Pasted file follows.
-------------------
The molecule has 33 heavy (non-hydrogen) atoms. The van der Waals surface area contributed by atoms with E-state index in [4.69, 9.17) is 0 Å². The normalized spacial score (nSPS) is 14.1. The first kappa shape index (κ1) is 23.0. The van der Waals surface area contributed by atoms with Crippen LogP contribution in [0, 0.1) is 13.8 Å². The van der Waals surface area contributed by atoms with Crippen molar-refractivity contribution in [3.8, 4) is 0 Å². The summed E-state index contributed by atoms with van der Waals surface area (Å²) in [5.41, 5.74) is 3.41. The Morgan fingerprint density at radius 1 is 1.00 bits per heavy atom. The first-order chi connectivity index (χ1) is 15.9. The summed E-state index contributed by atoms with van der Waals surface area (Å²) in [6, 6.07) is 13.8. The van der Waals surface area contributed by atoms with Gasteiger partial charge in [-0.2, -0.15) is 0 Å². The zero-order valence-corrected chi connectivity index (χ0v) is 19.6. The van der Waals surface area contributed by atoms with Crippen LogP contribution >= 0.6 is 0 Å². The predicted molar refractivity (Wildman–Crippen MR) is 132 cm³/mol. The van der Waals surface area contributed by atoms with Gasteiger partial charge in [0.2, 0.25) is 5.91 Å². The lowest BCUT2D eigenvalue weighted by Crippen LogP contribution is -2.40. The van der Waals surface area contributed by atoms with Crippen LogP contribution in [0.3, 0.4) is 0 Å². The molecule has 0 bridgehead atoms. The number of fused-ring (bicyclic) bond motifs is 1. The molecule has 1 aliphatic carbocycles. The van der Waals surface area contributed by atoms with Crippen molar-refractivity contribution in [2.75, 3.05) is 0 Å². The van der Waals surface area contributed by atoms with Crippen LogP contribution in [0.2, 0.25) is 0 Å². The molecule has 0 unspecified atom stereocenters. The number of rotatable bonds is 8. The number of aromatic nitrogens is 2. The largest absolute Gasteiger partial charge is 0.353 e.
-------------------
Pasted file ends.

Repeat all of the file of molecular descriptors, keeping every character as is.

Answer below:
The molecule has 33 heavy (non-hydrogen) atoms. The van der Waals surface area contributed by atoms with E-state index in [4.69, 9.17) is 0 Å². The normalized spacial score (nSPS) is 14.1. The first kappa shape index (κ1) is 23.0. The van der Waals surface area contributed by atoms with Crippen LogP contribution in [0, 0.1) is 13.8 Å². The van der Waals surface area contributed by atoms with Crippen molar-refractivity contribution in [3.8, 4) is 0 Å². The summed E-state index contributed by atoms with van der Waals surface area (Å²) in [5.41, 5.74) is 3.41. The Morgan fingerprint density at radius 1 is 1.00 bits per heavy atom. The first-order chi connectivity index (χ1) is 15.9. The summed E-state index contributed by atoms with van der Waals surface area (Å²) in [6, 6.07) is 13.8. The van der Waals surface area contributed by atoms with Gasteiger partial charge in [-0.2, -0.15) is 0 Å². The zero-order valence-corrected chi connectivity index (χ0v) is 19.6. The van der Waals surface area contributed by atoms with Crippen LogP contribution >= 0.6 is 0 Å². The predicted molar refractivity (Wildman–Crippen MR) is 132 cm³/mol. The van der Waals surface area contributed by atoms with Gasteiger partial charge in [0.2, 0.25) is 5.91 Å². The lowest BCUT2D eigenvalue weighted by Crippen LogP contribution is -2.40. The van der Waals surface area contributed by atoms with Crippen LogP contribution in [0.3, 0.4) is 0 Å². The molecule has 0 bridgehead atoms. The number of fused-ring (bicyclic) bond motifs is 1. The molecule has 1 aliphatic carbocycles. The van der Waals surface area contributed by atoms with Crippen molar-refractivity contribution in [2.75, 3.05) is 0 Å². The van der Waals surface area contributed by atoms with Crippen LogP contribution in [0.2, 0.25) is 0 Å². The molecule has 0 unspecified atom stereocenters. The number of rotatable bonds is 8. The number of aromatic nitrogens is 2. The largest absolute Gasteiger partial charge is 0.353 e.